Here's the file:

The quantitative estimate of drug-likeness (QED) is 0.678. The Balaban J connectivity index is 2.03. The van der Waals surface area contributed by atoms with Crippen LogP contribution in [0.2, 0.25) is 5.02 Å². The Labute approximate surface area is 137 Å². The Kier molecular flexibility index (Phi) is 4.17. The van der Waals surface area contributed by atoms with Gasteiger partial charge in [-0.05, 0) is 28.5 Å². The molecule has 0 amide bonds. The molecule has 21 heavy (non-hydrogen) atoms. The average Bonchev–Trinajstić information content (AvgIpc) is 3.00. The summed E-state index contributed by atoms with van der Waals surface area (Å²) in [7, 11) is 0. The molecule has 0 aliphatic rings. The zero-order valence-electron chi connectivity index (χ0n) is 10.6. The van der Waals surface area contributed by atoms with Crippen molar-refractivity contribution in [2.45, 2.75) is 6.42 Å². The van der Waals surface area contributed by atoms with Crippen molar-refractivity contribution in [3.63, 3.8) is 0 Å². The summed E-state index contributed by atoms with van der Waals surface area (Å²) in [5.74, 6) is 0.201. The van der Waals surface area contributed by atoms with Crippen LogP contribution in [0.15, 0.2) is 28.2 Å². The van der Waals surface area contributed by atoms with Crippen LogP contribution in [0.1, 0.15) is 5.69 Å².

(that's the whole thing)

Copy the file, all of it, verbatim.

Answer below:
The quantitative estimate of drug-likeness (QED) is 0.678. The Balaban J connectivity index is 2.03. The van der Waals surface area contributed by atoms with Crippen LogP contribution in [0.2, 0.25) is 5.02 Å². The Labute approximate surface area is 137 Å². The Kier molecular flexibility index (Phi) is 4.17. The van der Waals surface area contributed by atoms with Gasteiger partial charge in [-0.05, 0) is 28.5 Å². The molecule has 0 amide bonds. The molecule has 21 heavy (non-hydrogen) atoms. The average Bonchev–Trinajstić information content (AvgIpc) is 3.00. The summed E-state index contributed by atoms with van der Waals surface area (Å²) in [7, 11) is 0. The molecule has 0 aliphatic rings. The zero-order valence-electron chi connectivity index (χ0n) is 10.6. The van der Waals surface area contributed by atoms with Crippen molar-refractivity contribution in [2.45, 2.75) is 6.42 Å². The van der Waals surface area contributed by atoms with Crippen molar-refractivity contribution in [3.63, 3.8) is 0 Å². The summed E-state index contributed by atoms with van der Waals surface area (Å²) in [5.74, 6) is 0.201. The van der Waals surface area contributed by atoms with Crippen LogP contribution in [0.15, 0.2) is 28.2 Å². The van der Waals surface area contributed by atoms with Crippen LogP contribution in [0.1, 0.15) is 5.69 Å².